Rasul Douglas makes most of opportunity in Panthers' secondary

Rasul Douglas

CHARLOTTE — Rasul Douglas is a competitor. The cornerback embraces challenges like learning a new playbook in just a few days. He doesn't back down just because circumstances might be against him.

Douglas, 25, isn't a rookie and brought 18 games of starting experience into last week's season opener against the Raiders. But he wasn't expecting to play much. Instead, he thought he'd be a cheerleader, supporting his teammates and telling them what he saw on the sideline. After all, the Panthers claimed Douglas off waivers from the Eagles the previous Sunday and he'd gained access to the Panthers' facility just three days later after clearing COVID-19 testing protocols.

"And then 'Jack' (Donte Jackson) went down, and coach was like, 'Go ahead, go in,'" Douglas said Thursday.

Douglas acquitted himself admirably in spot duty. He played 81 percent of Carolina's defensive snaps, recording a pair of passes defensed in the 34-30 loss.

But it's because the Panthers fell to 0-1 that Douglas wasn't all that satisfied with his performance.

"It was just OK. At the end of the day, we lost, so who cares about any individual stat that we all had? That means nothing to any one of us," Douglas said. "Our team goal is to go 1-0 every week, and we did not accomplish that."

But Douglas' performance proved coaches could trust him. Head coach Matt Rhule appreciated how the corner approached the game and that Douglas wanted to be in man-to-man coverage.

Douglas' attitude plus his work ethic got him prepared on such short notice. Once he got in the building, he took Wednesday and Thursday to learn the defensive scheme. He'd take the Panthers defensive calls and translate them to what he was familiar with from the Eagles' system.

"Made a lot of mistakes in practice, gave up a few things," Douglas said.

Then on Friday and Saturday, things started to click. With the help of cornerbacks coach Evan Cooper, Douglas felt like he had enough of a grasp on the system to contribute. So when Jackson suffered an ankle injury on the Raiders' second drive, Douglas didn't want coaches to pull back on their gameplan.

"I've got years in the league," said Douglas, who was an Eagles' third-round pick in 2017. "Call whatever you want to call for the situation, and let us go." 

But that wasn't easy. Douglas would turn around and ask safeties Tre Boston and Juston Burris his exact assignment before each play. Linebacker Shaq Thompson assisted with that, too, at certain points. Having no fans in the stands significantly aided their communication because it was easier to hear.

While Douglas appreciated the help, he doesn't want to use the crutch any longer.

"(I)t makes them play slower because I don't know what I'm doing," Douglas said. "But as the game went on, I definitely got more comfortable in the calls."

This week, defensive coordinator Phil Snow plans to have Douglas, Jackson, and rookie Troy Pride Jr. rotate at corner.

"I think everybody in the league plays three corners and plays them quite a bit," Snow said.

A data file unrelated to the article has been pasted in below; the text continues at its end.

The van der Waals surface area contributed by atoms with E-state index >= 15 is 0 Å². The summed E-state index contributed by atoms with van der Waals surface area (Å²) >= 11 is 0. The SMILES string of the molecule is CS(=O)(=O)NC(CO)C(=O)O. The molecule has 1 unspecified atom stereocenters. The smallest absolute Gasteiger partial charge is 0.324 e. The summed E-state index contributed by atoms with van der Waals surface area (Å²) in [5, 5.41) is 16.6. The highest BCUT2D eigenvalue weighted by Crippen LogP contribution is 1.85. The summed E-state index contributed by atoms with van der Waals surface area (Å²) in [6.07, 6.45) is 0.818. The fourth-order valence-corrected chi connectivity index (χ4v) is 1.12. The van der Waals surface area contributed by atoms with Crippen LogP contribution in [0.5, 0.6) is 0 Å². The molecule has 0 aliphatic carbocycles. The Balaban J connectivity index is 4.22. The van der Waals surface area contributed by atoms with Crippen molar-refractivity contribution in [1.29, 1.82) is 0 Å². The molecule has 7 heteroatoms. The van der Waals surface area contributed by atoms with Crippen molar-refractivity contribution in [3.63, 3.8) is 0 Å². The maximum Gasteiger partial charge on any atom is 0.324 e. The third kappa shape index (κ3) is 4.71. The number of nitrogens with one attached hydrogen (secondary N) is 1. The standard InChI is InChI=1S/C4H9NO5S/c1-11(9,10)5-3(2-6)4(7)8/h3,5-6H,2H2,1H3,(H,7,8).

As of Thursday, Douglas hadn't been informed one way or another of the team's plans for him.

"I'm a cheerleader until I'm in the game," he said.

Douglas does have some history with Buccaneers quarterback Tom Brady. He was with the Eagles when they beat the Patriots in Super Bowl LII, though he did not play any defensive snaps in that game. But last year, Douglas was on the field for 24 percent of Philadelphia's defensive reps in their Week 11 lose to New England.

"(Brady's) not going to throw an interception if he doesn't have to," Douglas said. "Great quarterback."

As the Panthers move forward, Douglas' story resonates with the team, particularly its young players.

"He was ready and you see how he played on Sunday," rookie safety Jeremy Chinn said. "When your time comes, you've got to make the most of it."


— Defensive end Yetur Gross-Matos entered the concussion protocol after being hit in the face during a one-on-one pass-rushing drill on Wednesday. He is unlikely to play in Week 2.

— The Panthers still plan to go week-to-week in determining their backup quarterback. Rhule reiterated Thursday that the Panthers feel they can with both Will Grier and PJ Walker. Grier was the backup in Week 1, with Walker inactive.

— In an emergency, Rhule said the Panthers would likely turn to running back Christian McCaffrey or wide receiver DJ Moore as a third quarterback.

— Offensive coordinator Joe Brady took responsibility for the failed fourth-and-1 call for fullback Alex Armah at the end of Sunday's loss.

"We had a call that we felt confident with, and we didn't execute," Brady said. "I have to be better."

— Brady also said his play calling was the issue at the start of the third quarter when the Panthers had a pair of three-and-outs.

"Those are the drives I thought about after the game, immediately," Brady said. "I've got to be better on those drives, got to be better coming out of the second half."

— Rhule has seen McCaffrey's GQ photoshoot, noting an offensive lineman showed it to him.

"I just wish someone would ask me to do something like that," Rhule joked.

View practice photos from inside the Atrium Health Dome as the Panthers prepare to take on the Buccaneers in Week 2.

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